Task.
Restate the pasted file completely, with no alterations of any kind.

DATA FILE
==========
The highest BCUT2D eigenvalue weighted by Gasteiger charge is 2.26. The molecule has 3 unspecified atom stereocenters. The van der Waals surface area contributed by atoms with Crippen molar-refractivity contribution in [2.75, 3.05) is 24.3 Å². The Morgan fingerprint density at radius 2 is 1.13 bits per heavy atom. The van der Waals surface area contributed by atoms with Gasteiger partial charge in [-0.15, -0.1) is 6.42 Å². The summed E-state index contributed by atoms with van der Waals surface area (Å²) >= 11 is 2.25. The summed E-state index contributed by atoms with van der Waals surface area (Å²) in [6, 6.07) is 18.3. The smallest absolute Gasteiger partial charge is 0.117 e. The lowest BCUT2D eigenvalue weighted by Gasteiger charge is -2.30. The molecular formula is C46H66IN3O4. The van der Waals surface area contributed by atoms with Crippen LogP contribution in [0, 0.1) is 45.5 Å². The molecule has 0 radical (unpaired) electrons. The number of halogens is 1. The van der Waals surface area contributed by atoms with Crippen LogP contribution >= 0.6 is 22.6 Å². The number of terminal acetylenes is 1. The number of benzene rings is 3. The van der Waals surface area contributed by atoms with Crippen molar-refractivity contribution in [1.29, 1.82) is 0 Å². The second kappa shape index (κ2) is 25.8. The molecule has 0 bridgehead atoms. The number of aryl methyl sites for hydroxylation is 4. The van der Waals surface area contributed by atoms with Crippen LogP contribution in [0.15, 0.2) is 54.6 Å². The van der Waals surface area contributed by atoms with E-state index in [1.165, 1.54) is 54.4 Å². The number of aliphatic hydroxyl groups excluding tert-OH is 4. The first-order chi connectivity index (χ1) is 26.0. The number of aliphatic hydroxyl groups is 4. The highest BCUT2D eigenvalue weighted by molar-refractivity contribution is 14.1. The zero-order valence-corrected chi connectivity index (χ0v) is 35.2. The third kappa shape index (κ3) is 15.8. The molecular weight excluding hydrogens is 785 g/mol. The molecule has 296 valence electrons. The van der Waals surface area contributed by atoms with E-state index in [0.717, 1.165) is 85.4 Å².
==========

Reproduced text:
The highest BCUT2D eigenvalue weighted by Gasteiger charge is 2.26. The molecule has 3 unspecified atom stereocenters. The van der Waals surface area contributed by atoms with Crippen molar-refractivity contribution in [2.75, 3.05) is 24.3 Å². The Morgan fingerprint density at radius 2 is 1.13 bits per heavy atom. The van der Waals surface area contributed by atoms with Gasteiger partial charge in [-0.15, -0.1) is 6.42 Å². The summed E-state index contributed by atoms with van der Waals surface area (Å²) >= 11 is 2.25. The summed E-state index contributed by atoms with van der Waals surface area (Å²) in [6, 6.07) is 18.3. The smallest absolute Gasteiger partial charge is 0.117 e. The lowest BCUT2D eigenvalue weighted by Gasteiger charge is -2.30. The molecular formula is C46H66IN3O4. The van der Waals surface area contributed by atoms with Crippen LogP contribution in [0, 0.1) is 45.5 Å². The molecule has 0 radical (unpaired) electrons. The number of halogens is 1. The van der Waals surface area contributed by atoms with Crippen LogP contribution >= 0.6 is 22.6 Å². The number of terminal acetylenes is 1. The number of benzene rings is 3. The van der Waals surface area contributed by atoms with Crippen molar-refractivity contribution in [1.29, 1.82) is 0 Å². The second kappa shape index (κ2) is 25.8. The molecule has 0 bridgehead atoms. The number of aryl methyl sites for hydroxylation is 4. The van der Waals surface area contributed by atoms with Crippen LogP contribution in [0.15, 0.2) is 54.6 Å². The van der Waals surface area contributed by atoms with E-state index in [1.165, 1.54) is 54.4 Å². The number of aliphatic hydroxyl groups excluding tert-OH is 4. The first-order chi connectivity index (χ1) is 26.0. The number of aliphatic hydroxyl groups is 4. The highest BCUT2D eigenvalue weighted by molar-refractivity contribution is 14.1. The zero-order valence-corrected chi connectivity index (χ0v) is 35.2. The third kappa shape index (κ3) is 15.8. The molecular weight excluding hydrogens is 785 g/mol. The molecule has 296 valence electrons. The van der Waals surface area contributed by atoms with E-state index in [0.717, 1.165) is 85.4 Å².